Martin Luther King, Jr’s, success stemmed from formidable oratory skills sharpened at the pulpit coupled with an intellectual and theological prowess that guided his actions to a stunning victory for civil rights in America.
Martin Luther King, Jr. grew up in a preacher’s home in Georgia. He went to Morehouse College, an all-black college in Atlanta, where he decided to follow in the family footsteps and studied at Crozier Theological Seminary from 1948 to 1951. From there, he took the unusual step of entering a Ph.D. program in theology at Boston University.
King’s Intellectual Precedents
King’s first intellectual love there was Walter Rauschenbusch, and from Rauschenbusch and the Social Gospel, King learned that any valid religious commitment had to incorporate a concern for the social welfare of people in the here and now.
But King eventually found Rauschenbusch lacking in hard headedness and too optimistic about the prospects for social progress. King wrote, “I felt that he had fallen victim to the 19th century ‘cult of inevitable progress’ which led him to a superficial optimism concerning man’s nature. Moreover, he came perilously close to identifying the Kingdom of God with a particular social and economic system, a tendency which should never befall the Church.”
That skepticism led King next to Reinhold Niebuhr, who had also been an admirer of the Social Gospel, but who also abandoned it for its patronizing “do goodiness”. Niebuhr was a reminder for King of the need to address injustice as a moral evil, not just a political maladjustment, and King was particularly jolted by Niebuhr’s sharp criticism of Mohandas Gandhi.
Gandhi had become something of a cultural hero to King during his seminary days. In Ghandi’s struggles to undermine British colonial rule in India in the 1920s and 1930s, Gandhi fashioned a unique strategy for subverting the British will to rule. Gandhi saw no point in imitating the hosts of earlier Indian nationalists who had raised armies and insurrections and then annihilated themselves against the solid rock of British imperial force. Instead, trained as a lawyer, Gandhi used the British legal system against itself. Gandhi deplored violence. Instead, he simply disobeyed British laws, and then allowed the British to make fools of themselves in the eyes of the world for applying the full force of those laws to obviously defenseless resisters who wanted nothing except to control their own destinies.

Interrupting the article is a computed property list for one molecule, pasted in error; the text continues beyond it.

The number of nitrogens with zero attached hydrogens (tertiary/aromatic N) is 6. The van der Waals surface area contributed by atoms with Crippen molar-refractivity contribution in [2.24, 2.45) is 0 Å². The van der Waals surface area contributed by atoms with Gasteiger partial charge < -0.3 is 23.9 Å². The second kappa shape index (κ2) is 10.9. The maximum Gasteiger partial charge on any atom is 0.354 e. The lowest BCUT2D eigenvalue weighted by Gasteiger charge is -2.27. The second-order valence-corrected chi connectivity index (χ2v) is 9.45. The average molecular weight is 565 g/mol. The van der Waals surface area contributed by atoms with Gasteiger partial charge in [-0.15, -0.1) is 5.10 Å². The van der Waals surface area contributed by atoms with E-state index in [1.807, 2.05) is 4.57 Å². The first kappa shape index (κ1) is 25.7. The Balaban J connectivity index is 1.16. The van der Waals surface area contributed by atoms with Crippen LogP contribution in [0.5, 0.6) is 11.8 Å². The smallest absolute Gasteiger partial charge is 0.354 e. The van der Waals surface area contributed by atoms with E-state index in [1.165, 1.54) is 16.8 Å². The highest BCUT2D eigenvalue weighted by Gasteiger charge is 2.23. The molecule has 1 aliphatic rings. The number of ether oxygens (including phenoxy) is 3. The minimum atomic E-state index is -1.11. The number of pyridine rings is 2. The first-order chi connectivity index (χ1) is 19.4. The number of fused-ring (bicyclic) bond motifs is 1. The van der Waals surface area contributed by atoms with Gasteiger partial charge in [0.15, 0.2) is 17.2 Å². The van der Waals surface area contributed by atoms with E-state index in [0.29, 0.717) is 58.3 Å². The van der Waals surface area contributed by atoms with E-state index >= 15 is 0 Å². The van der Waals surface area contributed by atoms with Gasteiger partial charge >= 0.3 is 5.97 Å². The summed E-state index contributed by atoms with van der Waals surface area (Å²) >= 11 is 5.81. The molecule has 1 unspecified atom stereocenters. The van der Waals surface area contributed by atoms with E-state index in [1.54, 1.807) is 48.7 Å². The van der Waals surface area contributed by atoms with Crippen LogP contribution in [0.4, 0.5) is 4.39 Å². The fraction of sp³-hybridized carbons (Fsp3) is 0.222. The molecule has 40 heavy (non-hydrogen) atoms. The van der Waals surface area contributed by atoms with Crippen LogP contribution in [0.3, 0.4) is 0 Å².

Niebuhr, however, thought that Gandhi had merely been lucky in his enemies and had gotten away with passive resistance to British colonial rule largely because the British were too properly decent to treat Gandhi with the savagery that others might not have hesitated to use. Gandhi, in other words, had succeeded without violence because he had no immediate need for it. But at its root, Niebuhr believed that nonviolent resistance was still resistance, and still liable to be as filled with a self-consuming hatred as militant confrontation.
A Recipe for Nonviolence
King revolted at Niebuhr’s attempt to reduce nonviolent resistance and violent resistance to the same moral level. But Niebuhr taught him a valuable lesson all the same—that a nonviolent resistance conducted in the spirit of hate was as empty of real meaning and justice as the most bloody insurrection.
“Gandhi resisted evil with as much vigor and power as the violent resister, but he resisted with love instead of hate,” King insisted. It was “a courageous confrontation of evil by the power of love, in the faith that it is better to be the recipient of violence than the inflictor of it, since the latter only multiplies the existence of violence and bitterness in the universe, while the former may develop a sense of shame in the opponent, and thereby bring about a transformation and change of heart.” By the time King had finished his doctoral studies at Boston University, he had become convinced “that nonviolent resistance was one of the most potent weapons available to oppressed people in their quest for social justice.”
King, however, had no particular plans to put any of this to work. “At this time,” King said, “I had merely an intellectual understanding and appreciation of the position, with no firm determination to organize it in a socially effective situation.” The situation, however, came looking for King.
Dexter Avenue Baptist Church